Because to me they are the ones who claim to represent the God of unconditional love but their love many times is based on what you can do for them, or their church. Sometimes the love is based on rules. A little poem about Christian behavior taught to me by Pastor David Smith.. comes to mind. It says that “Christians don’t smoke, drink, cuss or chew and don’t kiss them that do!”

The place God’s love is the dearest is the place religious people are generally the scarcest. It is that place where God’s love is freely shared. Not just with those who dress like us, have jobs or careers like ours, or live in a neighborhood like ours, but with everyone. It is a love shared even with those who dislike us.

The physician/historian Luke records these words of Christ in chapter 6, ”If you love those who love you, what credit is that to you?…. And if you do good to those who are good to you, what credit is that to you?… But love your enemies,… and you will be sons (and daughters) of the Most High, because he is kind to the ungrateful and wicked. 36 Be merciful, just as your Father is merciful.

One of the single largest disagreements between Christians regards the security of the believer. That is, once a person is saved, once they accept Christ as Lord, can they lose or even refuse the salvation offered them at the moment of their conversion.

Speaking to the church at Corinth in his second letter Paul wrote 2 Cor 1:21-22 Now it is God who makes both us and you stand firm in Christ. He anointed us, 22 set his seal of ownership on us, and put his Spirit in our hearts as a deposit, guaranteeing what is to come.

The Child of God is sealed with a seal of ownership. They no longer belong to the world or themselves but are children of the Most High God. The scriptures tell us that we do not (Rom 8:15) receive a spirit that makes us a slave again to fear, but received the Spirit of sonship. And by him we cry, ”Abba, Father.” 16 The Spirit himself testifies with our spirit that we are God’s children. 17 Now if we are children, then we are heirs—heirs of God and co-heirs with Christ. ….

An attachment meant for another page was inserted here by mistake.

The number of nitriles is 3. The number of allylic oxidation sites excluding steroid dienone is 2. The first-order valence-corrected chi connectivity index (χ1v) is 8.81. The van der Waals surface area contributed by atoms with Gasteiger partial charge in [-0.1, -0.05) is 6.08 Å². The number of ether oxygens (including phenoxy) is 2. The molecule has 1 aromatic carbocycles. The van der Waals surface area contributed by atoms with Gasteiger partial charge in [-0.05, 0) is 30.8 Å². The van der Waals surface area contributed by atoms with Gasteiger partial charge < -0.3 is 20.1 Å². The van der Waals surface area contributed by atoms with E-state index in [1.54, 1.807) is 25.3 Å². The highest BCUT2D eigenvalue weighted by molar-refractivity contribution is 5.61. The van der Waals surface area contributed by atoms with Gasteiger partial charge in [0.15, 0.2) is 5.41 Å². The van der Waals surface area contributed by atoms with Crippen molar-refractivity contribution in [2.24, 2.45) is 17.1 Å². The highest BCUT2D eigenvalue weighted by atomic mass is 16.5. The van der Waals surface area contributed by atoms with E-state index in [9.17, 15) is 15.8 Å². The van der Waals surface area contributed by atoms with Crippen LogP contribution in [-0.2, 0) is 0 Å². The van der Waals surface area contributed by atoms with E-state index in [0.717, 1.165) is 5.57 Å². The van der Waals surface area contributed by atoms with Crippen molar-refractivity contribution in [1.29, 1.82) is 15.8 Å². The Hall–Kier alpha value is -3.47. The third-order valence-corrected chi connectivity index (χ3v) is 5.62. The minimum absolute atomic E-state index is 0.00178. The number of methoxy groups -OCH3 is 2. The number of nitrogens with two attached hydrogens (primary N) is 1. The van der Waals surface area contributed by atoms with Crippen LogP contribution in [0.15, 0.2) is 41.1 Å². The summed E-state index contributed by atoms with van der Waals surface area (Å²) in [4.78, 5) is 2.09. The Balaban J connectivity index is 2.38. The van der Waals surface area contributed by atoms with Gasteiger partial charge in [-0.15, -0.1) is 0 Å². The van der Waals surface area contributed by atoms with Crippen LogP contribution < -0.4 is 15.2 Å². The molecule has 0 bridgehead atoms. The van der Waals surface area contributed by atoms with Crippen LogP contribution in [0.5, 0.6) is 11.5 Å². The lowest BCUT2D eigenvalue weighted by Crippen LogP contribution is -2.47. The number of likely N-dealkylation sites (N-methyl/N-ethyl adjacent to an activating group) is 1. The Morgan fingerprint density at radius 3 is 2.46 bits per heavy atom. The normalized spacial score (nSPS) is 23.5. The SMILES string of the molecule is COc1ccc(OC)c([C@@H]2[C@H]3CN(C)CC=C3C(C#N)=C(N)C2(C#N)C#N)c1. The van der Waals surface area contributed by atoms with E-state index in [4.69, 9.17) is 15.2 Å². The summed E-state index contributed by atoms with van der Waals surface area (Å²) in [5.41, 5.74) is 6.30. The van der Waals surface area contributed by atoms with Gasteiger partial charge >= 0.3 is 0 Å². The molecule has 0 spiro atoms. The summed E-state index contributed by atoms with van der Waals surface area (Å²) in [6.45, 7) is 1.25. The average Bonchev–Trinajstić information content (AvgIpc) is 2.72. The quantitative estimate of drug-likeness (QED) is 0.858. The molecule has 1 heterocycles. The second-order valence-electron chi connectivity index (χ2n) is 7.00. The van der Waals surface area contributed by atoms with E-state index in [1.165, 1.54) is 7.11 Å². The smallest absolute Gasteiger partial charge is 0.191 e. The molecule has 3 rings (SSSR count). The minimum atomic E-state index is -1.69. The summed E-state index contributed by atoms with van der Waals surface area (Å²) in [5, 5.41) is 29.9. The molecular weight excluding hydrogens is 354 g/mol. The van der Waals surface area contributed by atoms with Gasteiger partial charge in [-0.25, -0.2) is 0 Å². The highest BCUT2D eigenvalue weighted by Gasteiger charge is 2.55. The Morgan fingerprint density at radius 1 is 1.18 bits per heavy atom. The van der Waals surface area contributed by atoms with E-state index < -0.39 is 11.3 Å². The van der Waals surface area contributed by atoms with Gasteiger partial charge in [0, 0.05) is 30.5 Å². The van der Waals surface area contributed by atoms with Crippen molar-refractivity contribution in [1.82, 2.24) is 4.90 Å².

My dear son Craig may someday decide that Kelly and I are no longer his parents. He may declare us dead. He may even claim another man as his dad but he cannot ever really change the fact that Kelly and I are his parents. No action of his can ever really change his family lineage.

Those receiving a “spirit of sonship”, those who may call the Most High God “Abba”, which translated to today’s word is Daddy, cannot change by an act of their will, their family lineage.

In John 10:28-30 Jesus says “I give them eternal life, and they shall never perish; no one can snatch them out of my hand. 29 My Father, who has given them to me, is greater than all; no one can snatch them out of my Father’s hand. 30 I and the Father are one.

“No one!” Not a single person. Only arrogance or pride or ignorance can lead one to believe that they are powerful enough to snatch from God’s hand that which has been placed there.

God knew how unimaginable His love and commitment for His children is would be for legalistic humans. In closing I would share with you again the words of Paul recorded in Rom 8:33-39:

Who will bring any charge against those whom God has chosen? It is God who justifies. 34 Who is he that condemns? Christ Jesus, who died—more than that, who was raised to life—is at the right hand of God and is also interceding for us. 35 Who shall separate us from the love of Christ? Shall trouble or hardship or persecution or famine or nakedness or danger or sword? 36 As it is written: ”For your sake we face death all day long; we are considered as sheep to be slaughtered.” 37 No, in all these things we are more than conquerors through him who loved us. 38 For I am convinced that neither death nor life, neither angels nor demons, neither the present nor the future, nor any powers, 39 neither height nor depth, nor anything else in all creation, will be able to separate us from the love of God that is in Christ Jesus our Lord

It is possible that some will suggest that I am grasping at false hopes. That this is the message of a grief stricken child seeking hope. You are at least partially correct. I do grieve the death of my Dad but my hopes are in Christ Jesus. A living God who gives true hope and peace to all who will but receive it.


The Road Home

July, 2007

For the last twelve years a small tar and chip road riddled with pot holes has led to my home. This little road runs from an honest real road winding past an old Lutheran church and cemetery, between hay fields, through a tunnel of over arching tree limbs and between cow pastures before finally rejoining another real road again. It’s a genuine shortcut.